U-M SAPAC: Preventing Violence and Providing Support

Sexual Assault Awareness Month, observed in April, was established to highlight sexual violence as a public health issue and educate communities on how to prevent it. Across the University of Michigan, there are numerous units dedicated to supporting individuals who have experienced sexual assault and educating the community on prevention strategies. One of those units is SAPAC: the Sexual Assault Prevention and Awareness Center.

In this episode of Michigan Minds, SAPAC associate director Anne Huhman outlines what SAPAC is and how they are committed to prevention education, offer confidential support, and provide resources, training, and programs for the campus community. She also highlights some of the upcoming events taking place throughout April, planned by students, to bring the community together while raising awareness. With five different student volunteer programs and more than 150 volunteers coordinating events, there is something for everyone.

Huhman expresses the importance of organizations like SAPAC and the resources they provide for students and the entire campus community.

“One of the things that I think is most important to share is that at SAPAC we’re coming from a place of really recognizing and honoring that support and healing looks different for everybody. So our goal is to always provide multiple options and pathways that people can take when they reach out for support. So one person might be comfortable talking with an advocate in person while another might feel more comfortable calling an anonymous support line. We’re trying to create multiple options for folks to receive support,” she says.

“Another thing that I think is really important for people to know is that our services are free for the University of Michigan community and they are confidential. So somebody can come to us and reach out for support and whatever they share with us will stay confidential.”

There are multiple ways to contact SAPAC including sending an email, calling the office, walking into their offices at the Michigan Union, and using the website to learn more.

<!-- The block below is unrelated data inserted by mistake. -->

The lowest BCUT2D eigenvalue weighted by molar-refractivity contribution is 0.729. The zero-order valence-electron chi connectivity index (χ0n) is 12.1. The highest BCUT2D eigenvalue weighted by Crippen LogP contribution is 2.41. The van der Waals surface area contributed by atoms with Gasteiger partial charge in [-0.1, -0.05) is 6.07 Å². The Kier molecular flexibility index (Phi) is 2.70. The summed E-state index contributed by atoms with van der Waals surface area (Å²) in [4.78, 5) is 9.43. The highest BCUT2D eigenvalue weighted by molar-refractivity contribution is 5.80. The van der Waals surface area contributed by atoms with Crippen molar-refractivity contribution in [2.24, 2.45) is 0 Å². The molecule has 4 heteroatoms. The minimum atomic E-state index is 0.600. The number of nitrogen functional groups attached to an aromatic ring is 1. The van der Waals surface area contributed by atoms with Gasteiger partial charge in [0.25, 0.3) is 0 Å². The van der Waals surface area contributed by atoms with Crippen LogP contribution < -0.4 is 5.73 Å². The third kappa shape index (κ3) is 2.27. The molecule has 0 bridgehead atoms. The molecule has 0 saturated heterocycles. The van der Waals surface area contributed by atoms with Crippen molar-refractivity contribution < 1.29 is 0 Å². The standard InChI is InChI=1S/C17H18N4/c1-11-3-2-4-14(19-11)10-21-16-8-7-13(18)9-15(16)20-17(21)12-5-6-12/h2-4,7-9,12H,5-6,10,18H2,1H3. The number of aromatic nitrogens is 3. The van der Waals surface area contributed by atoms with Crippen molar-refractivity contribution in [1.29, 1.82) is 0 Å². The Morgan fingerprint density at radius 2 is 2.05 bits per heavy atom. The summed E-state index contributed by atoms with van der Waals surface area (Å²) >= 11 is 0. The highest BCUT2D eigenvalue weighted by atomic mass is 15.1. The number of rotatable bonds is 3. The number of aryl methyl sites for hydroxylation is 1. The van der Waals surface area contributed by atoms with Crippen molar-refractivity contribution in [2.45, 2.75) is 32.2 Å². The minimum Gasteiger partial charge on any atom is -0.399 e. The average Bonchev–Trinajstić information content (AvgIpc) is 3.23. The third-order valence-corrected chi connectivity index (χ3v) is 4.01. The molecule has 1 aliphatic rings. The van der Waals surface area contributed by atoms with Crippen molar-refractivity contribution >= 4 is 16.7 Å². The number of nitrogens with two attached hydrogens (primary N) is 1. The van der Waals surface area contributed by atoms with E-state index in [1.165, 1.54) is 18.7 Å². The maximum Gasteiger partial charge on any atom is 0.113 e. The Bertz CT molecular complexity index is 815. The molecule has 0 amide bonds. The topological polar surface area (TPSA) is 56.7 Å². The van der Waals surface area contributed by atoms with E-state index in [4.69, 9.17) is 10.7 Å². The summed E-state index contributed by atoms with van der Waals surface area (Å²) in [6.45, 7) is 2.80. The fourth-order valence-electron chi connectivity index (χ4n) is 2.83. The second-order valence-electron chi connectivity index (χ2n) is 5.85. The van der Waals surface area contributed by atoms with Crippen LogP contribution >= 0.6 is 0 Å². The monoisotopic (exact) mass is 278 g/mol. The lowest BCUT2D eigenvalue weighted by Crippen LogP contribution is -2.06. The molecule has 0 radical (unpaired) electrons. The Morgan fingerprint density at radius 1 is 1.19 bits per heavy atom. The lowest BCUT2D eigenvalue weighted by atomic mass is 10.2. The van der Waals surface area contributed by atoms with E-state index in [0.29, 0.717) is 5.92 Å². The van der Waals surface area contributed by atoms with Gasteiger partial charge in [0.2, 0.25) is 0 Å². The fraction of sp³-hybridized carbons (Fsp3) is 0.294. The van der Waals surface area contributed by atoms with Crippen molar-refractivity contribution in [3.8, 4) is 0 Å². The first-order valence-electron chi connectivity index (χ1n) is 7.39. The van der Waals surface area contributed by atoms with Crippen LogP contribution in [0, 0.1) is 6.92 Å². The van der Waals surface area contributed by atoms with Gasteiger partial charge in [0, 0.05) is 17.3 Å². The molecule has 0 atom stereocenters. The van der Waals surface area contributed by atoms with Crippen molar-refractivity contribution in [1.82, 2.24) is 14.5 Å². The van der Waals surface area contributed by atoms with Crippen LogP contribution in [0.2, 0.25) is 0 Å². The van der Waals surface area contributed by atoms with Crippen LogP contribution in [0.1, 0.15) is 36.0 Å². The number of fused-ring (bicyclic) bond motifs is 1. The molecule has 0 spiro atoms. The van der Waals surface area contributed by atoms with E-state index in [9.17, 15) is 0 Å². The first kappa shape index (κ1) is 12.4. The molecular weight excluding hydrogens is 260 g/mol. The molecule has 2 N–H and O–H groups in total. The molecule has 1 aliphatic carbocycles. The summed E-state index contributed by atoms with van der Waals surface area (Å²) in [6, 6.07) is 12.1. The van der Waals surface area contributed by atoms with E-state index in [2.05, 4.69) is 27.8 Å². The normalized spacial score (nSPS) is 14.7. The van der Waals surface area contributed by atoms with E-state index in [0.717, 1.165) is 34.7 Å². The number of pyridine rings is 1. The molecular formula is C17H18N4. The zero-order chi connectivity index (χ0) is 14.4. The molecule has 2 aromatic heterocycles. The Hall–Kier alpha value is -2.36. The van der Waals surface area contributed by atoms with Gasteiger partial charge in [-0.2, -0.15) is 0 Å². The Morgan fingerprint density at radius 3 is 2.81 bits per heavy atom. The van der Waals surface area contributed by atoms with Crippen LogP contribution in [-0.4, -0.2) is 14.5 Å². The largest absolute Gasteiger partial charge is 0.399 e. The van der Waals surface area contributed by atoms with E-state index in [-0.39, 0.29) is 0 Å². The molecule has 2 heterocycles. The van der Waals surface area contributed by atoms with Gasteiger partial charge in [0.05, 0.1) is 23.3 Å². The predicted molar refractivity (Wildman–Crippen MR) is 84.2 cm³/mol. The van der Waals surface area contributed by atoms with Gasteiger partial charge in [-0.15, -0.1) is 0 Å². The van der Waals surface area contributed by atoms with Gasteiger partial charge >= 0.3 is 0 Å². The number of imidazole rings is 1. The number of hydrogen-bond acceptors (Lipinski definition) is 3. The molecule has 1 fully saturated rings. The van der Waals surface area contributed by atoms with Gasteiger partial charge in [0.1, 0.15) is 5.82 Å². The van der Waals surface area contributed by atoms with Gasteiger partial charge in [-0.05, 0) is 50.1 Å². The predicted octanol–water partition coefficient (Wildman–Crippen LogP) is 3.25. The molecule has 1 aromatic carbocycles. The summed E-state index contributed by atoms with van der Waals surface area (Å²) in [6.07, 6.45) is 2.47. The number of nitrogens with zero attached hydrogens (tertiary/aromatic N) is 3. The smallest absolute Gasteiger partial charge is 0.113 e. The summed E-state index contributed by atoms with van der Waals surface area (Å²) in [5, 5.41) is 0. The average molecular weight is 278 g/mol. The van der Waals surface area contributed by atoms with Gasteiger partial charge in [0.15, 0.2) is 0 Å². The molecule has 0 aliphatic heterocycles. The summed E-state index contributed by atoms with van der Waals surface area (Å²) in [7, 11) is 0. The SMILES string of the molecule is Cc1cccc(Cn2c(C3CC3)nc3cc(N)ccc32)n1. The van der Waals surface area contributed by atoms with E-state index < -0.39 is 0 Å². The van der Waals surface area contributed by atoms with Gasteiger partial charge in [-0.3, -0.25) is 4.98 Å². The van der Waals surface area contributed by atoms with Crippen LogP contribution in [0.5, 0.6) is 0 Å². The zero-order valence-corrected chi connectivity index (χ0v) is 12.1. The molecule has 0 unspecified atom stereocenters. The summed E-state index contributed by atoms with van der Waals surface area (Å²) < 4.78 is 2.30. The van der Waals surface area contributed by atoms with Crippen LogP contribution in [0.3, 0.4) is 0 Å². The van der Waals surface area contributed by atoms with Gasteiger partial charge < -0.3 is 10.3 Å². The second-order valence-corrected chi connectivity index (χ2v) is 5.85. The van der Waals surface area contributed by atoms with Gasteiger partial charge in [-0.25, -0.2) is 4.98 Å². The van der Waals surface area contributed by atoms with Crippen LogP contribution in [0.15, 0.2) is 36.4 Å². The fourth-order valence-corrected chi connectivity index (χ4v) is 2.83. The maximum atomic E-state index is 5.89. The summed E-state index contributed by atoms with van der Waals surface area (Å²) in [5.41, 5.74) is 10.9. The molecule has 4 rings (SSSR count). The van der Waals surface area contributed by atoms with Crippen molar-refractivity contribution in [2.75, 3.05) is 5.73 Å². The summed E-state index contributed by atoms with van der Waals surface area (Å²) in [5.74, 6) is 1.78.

“We want people to reach out to us and no matter what, we’re going to meet you where you are and help you figure out the next step. Sometimes people are reaching out because they are interested in receiving confidential support due to a traumatic experience they had. Sometimes people reach out because they’re interested in exploring a workshop or a training opportunity with their group. Sometimes people reach out because they’re just looking for help navigating sort of a complicated situation and they’re not sure what to do about that,” Huhman says. “Regardless of what people are reaching out to SAPAC for, I would say you can expect kindness, professionalism, prompt communication, confidentiality, support, and sensitivity to your situation.”

She emphasized how crucial it is for survivors to know they are not alone; that support is available and SAPAC will provide it unconditionally. There are many factors that impact how each individual experiences trauma including race, gender, class, family structure, and more. SAPAC can help navigate those situations and work with survivors to determine what will work best for them.

One of the takeaways Huhman hopes everyone has from the interview is that every single person has a role to play in prevention. Whether it’s engaging in healthy relationships yourself, positively reinforcing healthy behaviors, intervening in harmful situations to help someone, supporting survivors, or helping spread awareness of resources that are available: everyone can play a part in prevention.

Learn more about SAPAC and resources available at SAPAC.umich.edu.

Listen to the full conversation

Download the audio transcript